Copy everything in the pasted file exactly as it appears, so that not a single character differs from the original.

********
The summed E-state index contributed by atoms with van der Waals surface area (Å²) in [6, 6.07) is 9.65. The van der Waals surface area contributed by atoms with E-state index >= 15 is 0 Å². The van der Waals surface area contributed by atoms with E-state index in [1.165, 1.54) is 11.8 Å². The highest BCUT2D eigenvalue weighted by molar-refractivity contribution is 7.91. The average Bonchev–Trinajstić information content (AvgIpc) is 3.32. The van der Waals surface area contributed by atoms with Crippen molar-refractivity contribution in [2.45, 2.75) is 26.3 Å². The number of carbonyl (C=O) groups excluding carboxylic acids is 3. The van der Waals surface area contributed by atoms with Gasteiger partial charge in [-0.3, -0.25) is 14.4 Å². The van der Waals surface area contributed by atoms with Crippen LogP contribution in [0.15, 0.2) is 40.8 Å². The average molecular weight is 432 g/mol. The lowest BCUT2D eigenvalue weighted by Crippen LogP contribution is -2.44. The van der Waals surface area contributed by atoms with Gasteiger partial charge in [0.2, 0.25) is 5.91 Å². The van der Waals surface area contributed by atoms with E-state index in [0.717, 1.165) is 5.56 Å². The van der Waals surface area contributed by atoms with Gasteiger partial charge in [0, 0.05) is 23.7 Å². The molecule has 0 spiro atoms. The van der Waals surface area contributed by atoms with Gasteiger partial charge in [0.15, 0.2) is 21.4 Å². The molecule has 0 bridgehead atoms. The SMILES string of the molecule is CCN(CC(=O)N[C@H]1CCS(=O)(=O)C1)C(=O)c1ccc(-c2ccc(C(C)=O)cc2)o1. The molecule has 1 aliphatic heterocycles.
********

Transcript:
The summed E-state index contributed by atoms with van der Waals surface area (Å²) in [6, 6.07) is 9.65. The van der Waals surface area contributed by atoms with E-state index >= 15 is 0 Å². The van der Waals surface area contributed by atoms with E-state index in [1.165, 1.54) is 11.8 Å². The highest BCUT2D eigenvalue weighted by molar-refractivity contribution is 7.91. The average Bonchev–Trinajstić information content (AvgIpc) is 3.32. The van der Waals surface area contributed by atoms with Crippen molar-refractivity contribution in [2.45, 2.75) is 26.3 Å². The number of carbonyl (C=O) groups excluding carboxylic acids is 3. The van der Waals surface area contributed by atoms with Gasteiger partial charge in [-0.3, -0.25) is 14.4 Å². The van der Waals surface area contributed by atoms with Crippen LogP contribution in [0.15, 0.2) is 40.8 Å². The average molecular weight is 432 g/mol. The lowest BCUT2D eigenvalue weighted by Crippen LogP contribution is -2.44. The van der Waals surface area contributed by atoms with Gasteiger partial charge in [0.2, 0.25) is 5.91 Å². The van der Waals surface area contributed by atoms with E-state index in [0.717, 1.165) is 5.56 Å². The van der Waals surface area contributed by atoms with Gasteiger partial charge in [0, 0.05) is 23.7 Å². The molecule has 0 spiro atoms. The van der Waals surface area contributed by atoms with Gasteiger partial charge in [0.15, 0.2) is 21.4 Å². The molecule has 0 bridgehead atoms. The SMILES string of the molecule is CCN(CC(=O)N[C@H]1CCS(=O)(=O)C1)C(=O)c1ccc(-c2ccc(C(C)=O)cc2)o1. The molecule has 1 aliphatic heterocycles.